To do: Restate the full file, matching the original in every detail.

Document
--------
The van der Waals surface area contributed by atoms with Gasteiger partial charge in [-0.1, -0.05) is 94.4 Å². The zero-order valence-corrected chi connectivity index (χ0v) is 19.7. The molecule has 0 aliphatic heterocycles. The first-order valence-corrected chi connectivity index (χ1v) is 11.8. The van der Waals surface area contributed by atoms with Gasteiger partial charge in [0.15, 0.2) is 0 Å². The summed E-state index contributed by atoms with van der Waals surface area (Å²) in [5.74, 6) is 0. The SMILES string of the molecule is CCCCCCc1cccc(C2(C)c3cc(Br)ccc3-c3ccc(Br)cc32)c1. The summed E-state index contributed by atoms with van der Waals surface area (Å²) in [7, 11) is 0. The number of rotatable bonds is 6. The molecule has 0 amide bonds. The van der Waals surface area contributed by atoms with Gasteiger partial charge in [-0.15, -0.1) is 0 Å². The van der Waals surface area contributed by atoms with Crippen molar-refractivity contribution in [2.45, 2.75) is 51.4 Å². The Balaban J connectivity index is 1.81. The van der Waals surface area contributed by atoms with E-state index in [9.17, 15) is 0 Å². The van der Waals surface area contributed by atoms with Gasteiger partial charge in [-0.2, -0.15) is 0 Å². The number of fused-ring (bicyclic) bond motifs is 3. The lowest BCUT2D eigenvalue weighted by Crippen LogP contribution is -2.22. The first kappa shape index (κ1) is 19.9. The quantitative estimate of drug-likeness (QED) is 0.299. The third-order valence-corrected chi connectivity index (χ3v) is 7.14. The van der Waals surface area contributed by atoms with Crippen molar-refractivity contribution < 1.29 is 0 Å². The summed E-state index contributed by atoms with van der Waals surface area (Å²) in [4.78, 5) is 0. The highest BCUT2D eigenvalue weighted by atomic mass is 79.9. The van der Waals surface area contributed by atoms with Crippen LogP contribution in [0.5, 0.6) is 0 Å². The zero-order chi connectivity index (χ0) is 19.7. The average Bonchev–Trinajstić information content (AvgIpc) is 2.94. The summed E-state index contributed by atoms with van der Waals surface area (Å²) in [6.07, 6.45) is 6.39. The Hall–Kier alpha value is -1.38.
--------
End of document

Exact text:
The van der Waals surface area contributed by atoms with Gasteiger partial charge in [-0.1, -0.05) is 94.4 Å². The zero-order valence-corrected chi connectivity index (χ0v) is 19.7. The molecule has 0 aliphatic heterocycles. The first-order valence-corrected chi connectivity index (χ1v) is 11.8. The van der Waals surface area contributed by atoms with Gasteiger partial charge in [0.15, 0.2) is 0 Å². The summed E-state index contributed by atoms with van der Waals surface area (Å²) in [5.74, 6) is 0. The SMILES string of the molecule is CCCCCCc1cccc(C2(C)c3cc(Br)ccc3-c3ccc(Br)cc32)c1. The summed E-state index contributed by atoms with van der Waals surface area (Å²) in [7, 11) is 0. The number of rotatable bonds is 6. The molecule has 0 amide bonds. The van der Waals surface area contributed by atoms with Gasteiger partial charge in [-0.15, -0.1) is 0 Å². The van der Waals surface area contributed by atoms with Crippen molar-refractivity contribution in [2.45, 2.75) is 51.4 Å². The Balaban J connectivity index is 1.81. The van der Waals surface area contributed by atoms with E-state index in [9.17, 15) is 0 Å². The van der Waals surface area contributed by atoms with Gasteiger partial charge in [-0.2, -0.15) is 0 Å². The number of fused-ring (bicyclic) bond motifs is 3. The lowest BCUT2D eigenvalue weighted by Crippen LogP contribution is -2.22. The first kappa shape index (κ1) is 19.9. The quantitative estimate of drug-likeness (QED) is 0.299. The third-order valence-corrected chi connectivity index (χ3v) is 7.14. The van der Waals surface area contributed by atoms with Crippen molar-refractivity contribution < 1.29 is 0 Å². The summed E-state index contributed by atoms with van der Waals surface area (Å²) in [4.78, 5) is 0. The highest BCUT2D eigenvalue weighted by atomic mass is 79.9. The van der Waals surface area contributed by atoms with Crippen LogP contribution in [0.5, 0.6) is 0 Å². The zero-order chi connectivity index (χ0) is 19.7. The average Bonchev–Trinajstić information content (AvgIpc) is 2.94. The summed E-state index contributed by atoms with van der Waals surface area (Å²) in [6.07, 6.45) is 6.39. The Hall–Kier alpha value is -1.38.